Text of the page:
6.  Avraham said, "And they should rest under the tree."  When guests arrive, one should offer them an opportunity to rest from the exertions of their journey.  However, if they do not need to rest, they should be served a meal immediately, in case they are hungry and too embarrassed to ask to eat.


7.  Avraham said, "I will bring just a loaf of bread ... and shortly after you will be on your way."  If one sees that his guests wish to remain only a short while and then continue on their way, he should suggest that they eat only a small amount rather than delay them with a full meal.


8.  At the same time, guests often decline offers of food out of politeness or embarrassment, but when a meal is placed in front of them they are actually quite happy to eat.  Avraham, in fact, served an entire meal with delicacies. (Righteous people say little and perform a great deal.) Nonetheless, if the guests genuinely do not want to eat, they should certainly not be pressed to do so; the only consideration should be fulfilling the guests' needs and wishes.


9.  A host should not consider it beneath his dignity to personally serve his guests.


10.  Guests should receive cheerful treatment and not be burdened with any of the host's worries or concerns.  Mr. Schwartz, while serving his guests a lavish meal, related how his business was failing and he would have to declare bankruptcy. The guests did not feel very comfortable.  Even if the host is not a wealthy person, he should act as if he were and not make his guests feel as if they are an imposition, or lower their spirits in any other way. On the contrary, a host should always attempt to boost his guests' spirits and try to convey an impression of regret that he cannot provide for them more lavishly, in order to give them a sense of importance.


11. The host should serve his guests generous portions and not watch them closely or in any way make them self-conscious about how much they are eating. For the same reason, he should slice the bread and serve the other foods himself, since if they had to help themselves they might feel too embarrassed to take as much as they really want and thus go hungry.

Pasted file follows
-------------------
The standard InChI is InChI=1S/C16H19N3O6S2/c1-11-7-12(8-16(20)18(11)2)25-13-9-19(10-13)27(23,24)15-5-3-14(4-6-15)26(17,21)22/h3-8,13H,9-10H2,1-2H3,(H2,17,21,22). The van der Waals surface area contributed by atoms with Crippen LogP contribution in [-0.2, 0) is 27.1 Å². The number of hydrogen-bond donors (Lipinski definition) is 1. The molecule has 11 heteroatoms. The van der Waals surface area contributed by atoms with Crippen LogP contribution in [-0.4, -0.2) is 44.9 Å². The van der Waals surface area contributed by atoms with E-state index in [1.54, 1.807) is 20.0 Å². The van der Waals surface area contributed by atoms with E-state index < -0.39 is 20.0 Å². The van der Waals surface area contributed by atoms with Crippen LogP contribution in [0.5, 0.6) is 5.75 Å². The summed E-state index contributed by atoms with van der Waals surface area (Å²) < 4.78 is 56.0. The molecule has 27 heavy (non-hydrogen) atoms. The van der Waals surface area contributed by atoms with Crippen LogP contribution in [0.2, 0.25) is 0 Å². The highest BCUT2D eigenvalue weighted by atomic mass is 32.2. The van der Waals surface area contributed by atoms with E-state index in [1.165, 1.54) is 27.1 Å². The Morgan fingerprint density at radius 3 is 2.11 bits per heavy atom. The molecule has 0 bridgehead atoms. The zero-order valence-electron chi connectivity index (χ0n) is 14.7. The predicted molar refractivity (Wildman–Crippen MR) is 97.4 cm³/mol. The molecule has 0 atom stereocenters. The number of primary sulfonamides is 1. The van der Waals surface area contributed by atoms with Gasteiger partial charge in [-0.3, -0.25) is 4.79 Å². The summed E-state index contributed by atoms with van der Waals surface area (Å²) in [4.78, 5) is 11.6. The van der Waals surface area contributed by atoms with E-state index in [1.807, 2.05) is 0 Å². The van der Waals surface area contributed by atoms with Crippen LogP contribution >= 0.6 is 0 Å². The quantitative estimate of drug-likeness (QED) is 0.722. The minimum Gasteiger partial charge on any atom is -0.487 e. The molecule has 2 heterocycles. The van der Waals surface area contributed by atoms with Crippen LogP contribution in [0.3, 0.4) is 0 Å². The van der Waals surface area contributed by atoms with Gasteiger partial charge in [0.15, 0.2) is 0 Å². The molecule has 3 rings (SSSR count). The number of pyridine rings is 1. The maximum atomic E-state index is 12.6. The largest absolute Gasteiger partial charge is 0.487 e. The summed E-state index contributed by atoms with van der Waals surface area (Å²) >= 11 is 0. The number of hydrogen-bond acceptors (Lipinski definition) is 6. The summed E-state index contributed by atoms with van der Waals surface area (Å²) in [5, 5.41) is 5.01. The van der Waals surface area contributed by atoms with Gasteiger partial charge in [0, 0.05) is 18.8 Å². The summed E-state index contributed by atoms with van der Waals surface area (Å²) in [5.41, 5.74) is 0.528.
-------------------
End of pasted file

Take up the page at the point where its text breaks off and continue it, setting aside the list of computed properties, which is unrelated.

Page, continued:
12.  Guests should be given the best beds available, since the more comfortable one's bed, the better one rests.


13.  Once a guest has eaten and drank and is ready to leave, the host is obligated to escort him on his way.  The reward for escort is greater than all [other Mitzvos of kindness]).  Avraham Avinu instituted the Mitzvah of escort, for after his guests ate and drank he escorted them on their way. The Mitzvah of hospitality is greater than receiving the Divine Presence, and escort is greater than hospitality.


14.  The basic Mitzvah of providing an escort involves walking minimally four amos [from the host’s property] with a guest and, if needed, giving him directions to his destination. If one honors the guest by escorting him further, that is an additional mitzvah. Conversely, if one is unable to provide an escort, but does give directions, that too is a mitzvah. When one finally parts from a guest, one should part with words of Torah.


15.  Each of the four activities involved in receiving guests--providing food, drink, lodging, and escort, is an independent Mitzvah. The Mitzvah of escorting applies not only to guests, but to anyone else as well. This Mitzvah can be fulfilled simply by giving a stranger directions, and all the more so by walking with him the distance of four amos.  In all these cases, the reward for the Mitzvah is limitless! (Sotah 46B)


Hakhel Note:  What significant lessons!  The Sefer Journey to Virtue provides invaluable Torah guidance in so many areas--it should be a treasured Sefer in every home.



Special Note Four: Shabbos is the Yahrzeit of the Chazon Ish, whose profound impact on our generation, especially in Eretz Yisroel continues to echo around the world.  The following thoughts of the Chazon Ish are excerpted from Divrei Siach, a beautiful compilation by Rabbi Yitzchak Goldshtaff, Shlita: